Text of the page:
First online deployment (Feb 27th, 2019)

First online deployment
--------------------------------------
February 25th, 2019


In the previous topic I sort of mapped out the points I would like to include during the development of the quark CMS framework. I also did a few changes: added the path to the template location in the content definitions file, changed the template loading to pass through an output buffer and did a few minor corrections, nothing too significant. And I will continue with trivial changes this time as well, simply logging them in this blog as I do them but this time these changes will have an impact, as I want to put the framework into real and practical use. Therefore I won't be bloating the source code with various attempts and less than functional features such as the two new templates I'm working at the time of this writing, which I'm going to remove temporarily from the source tree and replace them with a simple teletype one while getting the rest functional enough to work on bitnova site. 

If you happened to enter the site up until now you would have seen a black page with 3 links to the text files containing the previous posts in this blog and nothing other than that, simply because the cms wasn't ready yet to be deployed. So first thing first: make the framework runnable from inside a folder of the site and keep site customizations separate from the core files. That's not just good practice, but it will help with framework updates each time I'll make a feature upgrade or a bug repair as I want to make it as painless as possible and use something simple like git. I can easily create a git submodule in bitnova's repository and whenever necessary I only need to pull the new version of quarkCMS from the repository server. I also think that later on, this separation will help integrating the CMS over quarkOS. To achieve this, it is fairly simple: we'll add an attribute to the quarkCMS class, called contentPath. This will indicate where all definitions and data files are located relative to the site root and, together with the template location definition in the content definition file, the framework has all the basic input it needs to render the site correctly. 

By doing this separation of customized content from the quarkCMS core files we freely obtain a new feature as well: sample content files, which can reside in their own content subfolder inside quarkCMS folder. One has only to point to their respective content definitions file to test functionality using the sample content.

Here is where I actually decided to simply use the framework as it was and deploy it on bitnova site. I still had to do a couple of things, namely write a simple temporary template and change the GenerateContent() function. For the template I chose to use a few divs in table like layout and make everything green like in the days of teletype monitors :) (I'll change this later to the real template I'm writing for bitnova). On the second issue, the changes in GenerateContent() function were necessary in order to read and display the content of the text files inside the template. So instead of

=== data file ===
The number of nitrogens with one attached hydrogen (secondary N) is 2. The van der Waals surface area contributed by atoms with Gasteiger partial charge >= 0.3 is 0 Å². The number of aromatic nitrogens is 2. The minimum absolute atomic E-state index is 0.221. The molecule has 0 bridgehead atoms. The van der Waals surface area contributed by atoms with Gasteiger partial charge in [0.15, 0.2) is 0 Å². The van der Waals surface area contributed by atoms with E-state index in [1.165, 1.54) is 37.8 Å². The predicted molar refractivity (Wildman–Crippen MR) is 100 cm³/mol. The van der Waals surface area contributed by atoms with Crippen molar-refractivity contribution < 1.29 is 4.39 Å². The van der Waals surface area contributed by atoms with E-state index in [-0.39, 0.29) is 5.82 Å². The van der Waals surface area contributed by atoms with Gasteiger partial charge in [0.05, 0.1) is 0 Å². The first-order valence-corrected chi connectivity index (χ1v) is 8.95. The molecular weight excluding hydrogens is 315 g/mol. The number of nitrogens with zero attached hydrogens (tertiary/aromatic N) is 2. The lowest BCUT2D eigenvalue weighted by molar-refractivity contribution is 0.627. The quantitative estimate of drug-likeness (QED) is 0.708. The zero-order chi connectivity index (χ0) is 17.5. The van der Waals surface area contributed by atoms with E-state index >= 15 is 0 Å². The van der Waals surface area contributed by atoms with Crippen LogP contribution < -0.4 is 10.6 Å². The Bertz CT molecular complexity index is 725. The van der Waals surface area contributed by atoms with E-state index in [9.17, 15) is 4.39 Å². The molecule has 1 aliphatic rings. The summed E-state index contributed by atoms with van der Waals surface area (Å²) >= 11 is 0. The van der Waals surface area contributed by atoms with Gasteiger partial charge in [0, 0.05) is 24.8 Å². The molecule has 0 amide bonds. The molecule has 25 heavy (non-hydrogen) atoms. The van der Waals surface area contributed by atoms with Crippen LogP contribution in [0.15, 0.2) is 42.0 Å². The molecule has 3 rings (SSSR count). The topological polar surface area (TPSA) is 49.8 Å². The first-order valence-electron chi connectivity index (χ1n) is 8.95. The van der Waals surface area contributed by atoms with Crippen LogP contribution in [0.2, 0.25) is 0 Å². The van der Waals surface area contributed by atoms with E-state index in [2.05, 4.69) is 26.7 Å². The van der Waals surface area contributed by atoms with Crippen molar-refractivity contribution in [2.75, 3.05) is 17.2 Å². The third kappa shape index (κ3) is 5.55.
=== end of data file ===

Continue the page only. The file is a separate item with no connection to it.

function GenerateContent()
{
    include $this->lang_hrefs[$this->idx_current_lang].$this->menu_hrefs[$this->idx_current_page];
}

now the function treats the special case when the included file contains only texts reading the content, filtering it and then echoing it to the output buffer. 

function GenerateContent()
{
    $lang_path = '';
    if (isset($this->lang_hrefs[$this->idx_current_lang])) $lang_path = $this->lang_hrefs[$this->idx_current_lang];
    $filename = $lang_path.$this->menu_hrefs[$this->idx_current_page];
    
    if (file_exists($filename))
    {
        $ext = strtolower(pathinfo($filename, PATHINFO_EXTENSION));
        $s = file_get_contents($filename);
        
        switch ($ext)
        {
            case 'txt':
                echo '<pre style="white-space: pre-wrap;">'.filter_var($s,FILTER_SANITIZE_SPECIAL_CHARS).'</pre>';
                break;
            default:
                echo $s;
                break;
        }
    }
}

After that, I tested and deployed the framework on bitnova site, so more than probably you're reading this post using the actual CMS framework discussed in it. The next step will be to decouple content pages from menu items. Up until now, all content pages were linked to menu items which were displayed in a single level menu (and they still are at the time of this post) when the GenerateMenu() function was called. This doesn't have to be true always, as we mostly want to use menus to navigate to different site sections and not individual pages necessarily, or at least not from the top level of a site menu. For instance, these blog topics may all be part of a blog section of the site which we might want it accessible from a single link in the top menu, and not by linking for each individual post. There might also be other use cases, such as entire menus visible only on specific blog or presentation articles and so on. We'll get there, but the immediate action would be to decouple menu items from content pages. To achieve this with minimal changes in code and declarations, we simply have to make menu_item tags optional or add to them some visibility property. That is I think the subject for the next post.

The other next step would be to choose a license and publish the code on github for anyone to be able to download it, use it and possibly improve on it if possible, although I was expecting to have some "news" functionality when doing that. We'll see...

The other other next step would be to finally introduce the concept of a content generator object as a general mechanism which can be inherited for particular cases such as menus, articles, contact forms, modules etc.

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